In 2015 Poet in the City, in partnership with Richmond Council, created Pope’s Urn, a new sculpture forming part of the landscaping of Champions Warf on the Twickenham riverside. Celebrating Twickenham hosting the Rugby World Cup in the same year, Poet in the City worked closely with the Council to see how public art, inspired by poetry, might be used to enhance the town.

The new urn has been designed by award-winning architects Feilden Clegg Bradley Studios to celebrate Alexander Pope (1688-1744), one of England’s greatest poets and Twickenham’s most famous resident. It is based on an urn (since destroyed) which Pope himself designed for the garden of his friend at Hagley in the Midlands. Intimately connected with the history and identity of Twickenham, the urn represents an exciting and innovative approach to the design and commissioning of public art.

Standing just over eight-foot high, this stylish contemporary sculpture mirrors the shape of the original urn, and is a reminder of the poet’s great contributions to gardens and landscape design. The urn sculpture is made out of corten steel, which blends in with the red brick backdrop of the site. It is accompanied by some of Pope’s most famous quotes, carved into new curved wood seating and timber benches connecting new generations with his amazing legacy.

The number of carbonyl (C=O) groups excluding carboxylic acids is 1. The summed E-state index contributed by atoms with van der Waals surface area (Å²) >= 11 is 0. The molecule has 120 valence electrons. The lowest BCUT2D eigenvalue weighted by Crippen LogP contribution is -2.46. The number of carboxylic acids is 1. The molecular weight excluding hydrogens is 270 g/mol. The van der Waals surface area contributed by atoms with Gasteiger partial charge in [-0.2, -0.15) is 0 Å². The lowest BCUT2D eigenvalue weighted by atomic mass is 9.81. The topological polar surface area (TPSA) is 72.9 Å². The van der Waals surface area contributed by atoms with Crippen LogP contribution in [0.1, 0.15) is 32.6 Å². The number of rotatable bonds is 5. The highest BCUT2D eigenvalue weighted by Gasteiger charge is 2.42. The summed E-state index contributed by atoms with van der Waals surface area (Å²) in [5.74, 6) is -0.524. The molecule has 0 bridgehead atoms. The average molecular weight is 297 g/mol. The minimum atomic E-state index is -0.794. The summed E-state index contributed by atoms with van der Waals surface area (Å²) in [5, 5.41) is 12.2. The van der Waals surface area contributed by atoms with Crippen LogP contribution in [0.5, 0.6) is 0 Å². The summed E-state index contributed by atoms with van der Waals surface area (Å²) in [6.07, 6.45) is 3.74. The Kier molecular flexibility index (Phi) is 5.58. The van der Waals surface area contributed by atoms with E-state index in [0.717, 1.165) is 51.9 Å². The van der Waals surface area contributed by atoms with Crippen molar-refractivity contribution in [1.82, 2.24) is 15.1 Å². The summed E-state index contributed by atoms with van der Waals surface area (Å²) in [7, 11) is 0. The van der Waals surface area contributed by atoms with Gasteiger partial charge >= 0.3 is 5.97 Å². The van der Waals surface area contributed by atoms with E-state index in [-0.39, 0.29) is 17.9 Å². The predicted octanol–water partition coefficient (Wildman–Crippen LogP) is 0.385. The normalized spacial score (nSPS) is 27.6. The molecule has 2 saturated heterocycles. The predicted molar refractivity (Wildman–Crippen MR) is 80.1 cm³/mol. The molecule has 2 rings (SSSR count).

As well as the sculpture and seating, the landscaping of Champion’s Warf includes new granite paving, new trees and flower beds and a perennial flowering meadow, creating a beautiful new destination overlooking the river.

Poet in the City has been delighted to work with Richmond Council to create Pope’s Urn and accompanying seating carrying poetry on Champion’s Warf. It is a great way of celebrating the Rugby World Cup, and of leaving a permanent legacy for Twickenham. The response from local residents has been very positive indeed, and we hope that Pope’s Urn will soon become a much loved local landmark. This exciting contemporary sculpture also demonstrates the way in which poetry can inspire a bold new approach to public art.

Isobel Colchester, Chief Executive